Harry B. Dorst Post 24 –
Looking Back and To The Future
The all county American Legion Post was
first organized and received a charter from the Kansas State Department
to function under the name of McPherson Post #1. The first organization
of the post was conceived and put into operation by the untiring efforts
of Fred E. Ellis, a Major during World War 1.
In August, 1919, manila-colored flyers were seen on the walls
of McPherson County public buildings and propped against local department
store show cases. Throughout McPherson County, as in other counties
throughout the United State, soldiers, sailors, and marines who had
served honorably between April 6, 1917, and November 11, 1918, were
summoned to the ranks of the American Legion. The American Legion
of McPherson County passed through three stages of development between
the years 1919 and 1924: patriotic, Legion, and civic. McPherson
County Post#1 received its first temporary charter dated July 14, 1919.
The men who signed the petition for that first temporary charter were:
Fred E. Ellis, show salesman; Harry B. Dorst, painter; C. B. Hopkins,
city worker; Louis C. Hubbell. druggist; A. W. Bremyer, insurance; C.
L. Heaston, car dealer; G. Elliott; B. B. Blair; Paul Reeme, car dealer;
Fred L. McMurray, window trimmer; Glenn Coughenour, mail carrier; Ross
A. Etter, druggist; Thomas M. Canfield, printer; L. A. Mingenback, insurance;
Robert Ranstrom, grocer; S. N. Mallison, doctor; Harry L. Cougenour,
florist; and Lawrence S. Bailey, cook.
On November 18, 1919, McPherson County Post #1 was renamed Harry B.
Dorst Post #1 in honor of Lieutenant Harry B. Dorst of McPherson.
Dorst had served in Company “D” of the 137th Regiment; during
his service in World War 1. He was cited for bravery in action and offered
a Captaincy which he refused on the grounds that this higher rank would
take him away from his men. Dorst, a signee of the original McPherson
County Legion charter, died in August, 1919, of blood poisoning caused
by a crushed finger. Harry B. Dorst, better known as “Cull” was
one of those officers that nothing was too good for his men and was
always doing everything and anything he could for them. It was
this trait of character that won for him good will and friendship of
all of his fellow men.
During this era, the American Legion was meeting at Conn Hall, upstairs
at 121 ˝ N. Main. The county post proved to be inadequate for
the number of people involved in Legion activities. The Harry
B. Dorst Post # 1 was, consequently, to split into eight smaller and
closely-knit posts in the early 1920’s. These eight posts were
organized in McPherson, Lindsborg, Marquette, Canton, Moundridge, Galva,
Roxbury, and Windom. Dorst’s name survived the county organization
transition and became attached to the city of McPherson’s local post#24.
At the meeting of November 22nd, 1921, the following resolution
was read and adopted:
Major Fred E. Ellis met his death on the morning of September 29th,
Major Fred E. Ellis was the founder of the Harry B. Dorst Post as well
as suggesting the name for said Post and was during his life time its
most active and trusted member, a man respected, revered and beloved
by all the people of this community and honored as a sturdy and gallant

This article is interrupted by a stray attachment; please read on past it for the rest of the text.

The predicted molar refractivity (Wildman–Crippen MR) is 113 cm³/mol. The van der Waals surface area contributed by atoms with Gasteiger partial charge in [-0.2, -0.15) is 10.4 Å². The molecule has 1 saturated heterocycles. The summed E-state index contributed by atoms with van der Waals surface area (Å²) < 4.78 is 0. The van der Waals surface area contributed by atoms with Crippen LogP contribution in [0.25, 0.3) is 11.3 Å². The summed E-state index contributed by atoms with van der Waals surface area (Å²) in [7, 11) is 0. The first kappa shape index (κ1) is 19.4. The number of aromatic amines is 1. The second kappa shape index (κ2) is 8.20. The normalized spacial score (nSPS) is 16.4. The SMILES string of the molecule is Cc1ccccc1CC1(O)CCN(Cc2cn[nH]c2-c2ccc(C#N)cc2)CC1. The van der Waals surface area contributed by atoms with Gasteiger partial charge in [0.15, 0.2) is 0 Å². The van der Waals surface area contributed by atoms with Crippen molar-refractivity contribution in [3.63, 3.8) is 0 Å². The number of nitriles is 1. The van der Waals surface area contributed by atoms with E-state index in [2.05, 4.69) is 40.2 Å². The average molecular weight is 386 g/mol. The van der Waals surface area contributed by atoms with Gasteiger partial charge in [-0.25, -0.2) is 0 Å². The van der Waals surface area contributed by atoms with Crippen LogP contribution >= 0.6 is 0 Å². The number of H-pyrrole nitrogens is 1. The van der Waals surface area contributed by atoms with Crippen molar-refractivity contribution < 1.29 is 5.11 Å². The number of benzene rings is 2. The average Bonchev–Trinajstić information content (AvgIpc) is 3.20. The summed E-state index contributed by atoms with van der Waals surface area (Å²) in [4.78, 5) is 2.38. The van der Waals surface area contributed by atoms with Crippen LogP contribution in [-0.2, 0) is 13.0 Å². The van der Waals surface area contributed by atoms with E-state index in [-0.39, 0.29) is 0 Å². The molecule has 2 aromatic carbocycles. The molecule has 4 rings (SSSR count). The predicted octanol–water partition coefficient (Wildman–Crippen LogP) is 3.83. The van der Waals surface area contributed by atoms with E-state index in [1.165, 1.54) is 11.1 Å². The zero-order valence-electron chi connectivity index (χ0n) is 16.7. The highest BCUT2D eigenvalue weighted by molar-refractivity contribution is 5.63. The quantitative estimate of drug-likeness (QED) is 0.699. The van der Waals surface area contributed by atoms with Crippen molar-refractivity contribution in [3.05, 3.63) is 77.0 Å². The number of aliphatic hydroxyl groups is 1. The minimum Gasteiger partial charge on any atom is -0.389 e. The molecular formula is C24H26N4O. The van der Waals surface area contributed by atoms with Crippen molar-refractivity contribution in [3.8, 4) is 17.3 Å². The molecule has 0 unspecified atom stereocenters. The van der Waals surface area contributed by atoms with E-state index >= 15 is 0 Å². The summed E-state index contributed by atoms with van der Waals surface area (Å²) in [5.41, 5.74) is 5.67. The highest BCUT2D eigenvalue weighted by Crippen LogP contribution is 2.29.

BE IT THEREFORE RESOLVED AND ADOPTED
that Harry B. Dorst Post 24 secure an enlarged photograph
of the late Major Fred E. Ellis and the same be hung in the Legion Hall
on the walls in conformity with the picture of Harry B. Dorst and that
a silver plate be placed thereon with these words “Major Fred E. Ellis,
137th Infantry, U.S.A. Founder of Harry B. Dorst Post #24.
The early years of the American Legion in McPherson County and City
were centered around the Legion’s sense of its responsibility to uphold
national patriotism, the responsibility to the Legion itself as an organization
of status and power, its responsibility to its members in social or
personal benefit matters, and finally, its responsibility of civic duty.
enough, after William Flynn, the Chief Justice of the department directing
raids against radicals, “declared,” as reported in The McPherson
Weekly Republican “that the backbone of the radical revolutionary
movement in the United States has been broken,” the Republican
in the following months became less prone to carry “Red Scare” articles.
The mass deportations from the “home of the free” were to diminish in
the succeeding months of 1920 and 1921.
The veterans’ super-patriotism dimmed with the passing
of the I. W. W. threat, the absence of the inevitable Communist world
revolution, the emergence of the Women’s Auxiliary Legion in June, 1921,
and the mere passage of time. The Harry B. Dorst Post shifted
its major emphasis from immediate postwar vigilantism to one of
being responsible family men and community leaders of the early 1920’s.
On October 24, 1922, the Post moved from Conn Hall to the 3rd
Floor of the County Courthouse where a room could be had at no cost
to the Legion.
During the years 1928-29 a committee was appointed to find more suitable
quarters for the American Legion. The City of McPherson extended
an invitation to the Legion to renovate the 2nd floor of
the City Hall for its use. The first meeting was held in the new
Post Headquarters at 115 South Main (present Peoples Bank parking lot)
on March 12, 1929.
On January 9, 1947, the Post purchased the land and building at 401
N. Main. Over the years, many have thought of a new building and
relocating but every time this building has been remodeled and remained
home for Post 24. It seems to be place to be for many community
Harry B. Dorst Post 24, 401 N. Main, is the home of the American Legion,
American Legion Auxiliary, Sons of the American Legion and the American
Legion Riders all working together dedicated to helping build a better
community in McPherson, Kansas.